Not that either of my parents were bad in the water, just the kids were very good. (Not great, but we did have some friend who were great, as in National age group record holders).
    Perish any man who suspects that these men either did or suffered anything unseemly.

  21. #21
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    Ideally, you can find a neighborhood near you that has little to no traffic, which allows you to first work on road skills, such as proper lane position, using brakes to come to stops at every sign and not just your feet, etc. Our neighborhood has very low traffic, so I can easily ride in the street with our daughter with no worries and focus on those skills without having to worry about a high level of traffic.

  22. #22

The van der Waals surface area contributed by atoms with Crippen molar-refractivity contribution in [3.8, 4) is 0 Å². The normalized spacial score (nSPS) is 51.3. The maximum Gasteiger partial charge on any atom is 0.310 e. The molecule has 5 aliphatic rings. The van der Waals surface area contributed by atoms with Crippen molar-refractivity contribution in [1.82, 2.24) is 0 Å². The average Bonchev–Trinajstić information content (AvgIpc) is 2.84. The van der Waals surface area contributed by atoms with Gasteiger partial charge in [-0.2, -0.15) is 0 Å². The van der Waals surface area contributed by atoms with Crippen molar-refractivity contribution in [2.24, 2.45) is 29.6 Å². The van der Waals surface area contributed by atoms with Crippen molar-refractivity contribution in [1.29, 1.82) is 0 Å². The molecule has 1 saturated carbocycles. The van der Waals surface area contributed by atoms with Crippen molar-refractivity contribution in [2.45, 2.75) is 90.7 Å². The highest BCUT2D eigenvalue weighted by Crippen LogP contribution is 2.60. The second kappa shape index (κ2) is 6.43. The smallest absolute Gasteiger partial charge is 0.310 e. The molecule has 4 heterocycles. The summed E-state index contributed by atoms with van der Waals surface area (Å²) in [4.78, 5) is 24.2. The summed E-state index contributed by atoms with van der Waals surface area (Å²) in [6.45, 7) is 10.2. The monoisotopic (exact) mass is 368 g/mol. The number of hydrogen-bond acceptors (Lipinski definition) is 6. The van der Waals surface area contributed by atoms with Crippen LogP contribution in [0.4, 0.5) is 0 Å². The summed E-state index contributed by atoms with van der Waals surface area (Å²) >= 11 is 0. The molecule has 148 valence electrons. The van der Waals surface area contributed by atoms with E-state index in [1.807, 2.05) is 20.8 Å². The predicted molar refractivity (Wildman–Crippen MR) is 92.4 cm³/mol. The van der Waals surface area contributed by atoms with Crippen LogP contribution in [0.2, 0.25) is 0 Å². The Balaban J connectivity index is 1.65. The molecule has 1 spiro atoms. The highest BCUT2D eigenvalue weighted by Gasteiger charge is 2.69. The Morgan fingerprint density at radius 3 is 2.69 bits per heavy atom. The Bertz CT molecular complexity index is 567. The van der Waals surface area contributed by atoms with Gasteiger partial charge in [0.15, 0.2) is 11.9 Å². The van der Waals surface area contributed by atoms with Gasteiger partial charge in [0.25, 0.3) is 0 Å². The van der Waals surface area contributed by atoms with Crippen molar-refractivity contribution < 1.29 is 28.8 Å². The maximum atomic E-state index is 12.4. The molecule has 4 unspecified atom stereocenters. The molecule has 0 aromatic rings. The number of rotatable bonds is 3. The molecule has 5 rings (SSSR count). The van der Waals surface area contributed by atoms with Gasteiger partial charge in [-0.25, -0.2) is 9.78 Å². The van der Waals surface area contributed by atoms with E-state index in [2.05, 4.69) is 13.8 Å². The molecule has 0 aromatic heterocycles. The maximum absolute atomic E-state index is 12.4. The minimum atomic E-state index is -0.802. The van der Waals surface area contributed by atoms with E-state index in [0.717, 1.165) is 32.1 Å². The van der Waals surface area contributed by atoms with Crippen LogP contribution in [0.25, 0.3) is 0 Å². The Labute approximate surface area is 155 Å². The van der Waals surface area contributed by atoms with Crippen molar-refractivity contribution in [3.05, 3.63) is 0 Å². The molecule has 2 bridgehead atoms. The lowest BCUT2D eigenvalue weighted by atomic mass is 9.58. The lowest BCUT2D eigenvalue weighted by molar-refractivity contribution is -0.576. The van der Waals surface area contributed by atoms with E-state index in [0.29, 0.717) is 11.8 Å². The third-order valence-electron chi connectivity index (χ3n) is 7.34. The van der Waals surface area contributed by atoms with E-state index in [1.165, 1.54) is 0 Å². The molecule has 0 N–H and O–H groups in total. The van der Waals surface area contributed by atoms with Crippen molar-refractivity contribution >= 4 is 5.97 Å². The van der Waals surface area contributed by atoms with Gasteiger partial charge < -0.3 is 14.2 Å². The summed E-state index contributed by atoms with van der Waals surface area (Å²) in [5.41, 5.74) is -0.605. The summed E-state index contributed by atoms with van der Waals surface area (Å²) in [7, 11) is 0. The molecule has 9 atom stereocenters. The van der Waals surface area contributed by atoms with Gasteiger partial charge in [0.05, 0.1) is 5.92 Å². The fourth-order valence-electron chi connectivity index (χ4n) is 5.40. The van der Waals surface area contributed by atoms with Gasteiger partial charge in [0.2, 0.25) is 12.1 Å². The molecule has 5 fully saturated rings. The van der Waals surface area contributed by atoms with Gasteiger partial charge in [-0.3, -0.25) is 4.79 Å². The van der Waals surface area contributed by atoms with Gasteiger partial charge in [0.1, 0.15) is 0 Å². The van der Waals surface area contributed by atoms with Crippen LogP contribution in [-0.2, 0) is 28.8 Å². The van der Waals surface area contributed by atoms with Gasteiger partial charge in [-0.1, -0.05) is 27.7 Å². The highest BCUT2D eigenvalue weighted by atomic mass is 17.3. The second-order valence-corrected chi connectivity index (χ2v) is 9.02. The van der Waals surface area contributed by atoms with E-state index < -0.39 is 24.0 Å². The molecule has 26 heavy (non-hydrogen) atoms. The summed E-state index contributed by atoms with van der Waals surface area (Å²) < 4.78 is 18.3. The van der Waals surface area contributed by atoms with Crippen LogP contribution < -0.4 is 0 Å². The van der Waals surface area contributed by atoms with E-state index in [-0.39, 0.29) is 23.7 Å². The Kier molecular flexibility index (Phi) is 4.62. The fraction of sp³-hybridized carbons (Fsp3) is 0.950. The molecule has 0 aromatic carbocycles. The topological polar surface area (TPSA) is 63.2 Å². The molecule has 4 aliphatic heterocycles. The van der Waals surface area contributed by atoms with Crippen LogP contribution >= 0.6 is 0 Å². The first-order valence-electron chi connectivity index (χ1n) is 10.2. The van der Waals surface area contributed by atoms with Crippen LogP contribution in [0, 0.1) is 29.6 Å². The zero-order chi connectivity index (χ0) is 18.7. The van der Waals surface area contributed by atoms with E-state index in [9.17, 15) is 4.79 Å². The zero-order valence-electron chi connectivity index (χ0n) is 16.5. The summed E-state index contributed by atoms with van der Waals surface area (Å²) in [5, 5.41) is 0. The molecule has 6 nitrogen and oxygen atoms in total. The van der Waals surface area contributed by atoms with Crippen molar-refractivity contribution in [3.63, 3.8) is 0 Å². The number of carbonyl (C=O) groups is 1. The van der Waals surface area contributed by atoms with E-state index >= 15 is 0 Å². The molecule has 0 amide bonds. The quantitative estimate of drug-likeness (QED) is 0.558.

Senior Member rumrunn6's Avatar
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    Quote Originally Posted by cafzali View Post
    Ideally, you can find a neighborhood near you that has little to no traffic, which allows you to first work on road skills, such as proper lane position, using brakes to come to stops at every sign and not just your feet, etc. Our neighborhood has very low traffic, so I can easily ride in the street with our daughter with no worries and focus on those skills without having to worry about a high level of traffic.
    we have a neighborhood near us like that (so jealous) :-) but we didn't enjoy that around our house, so my kids first rides were in parking lots and paved trails. the 1st road rides w cars passing were short and there was lots of coaching and eyballing the kids with an adult at both ends of the line.
    cycling is like baseball ~ it doesn't take much to make it interesting

  23. #23
    Senior Member delcrossv's Avatar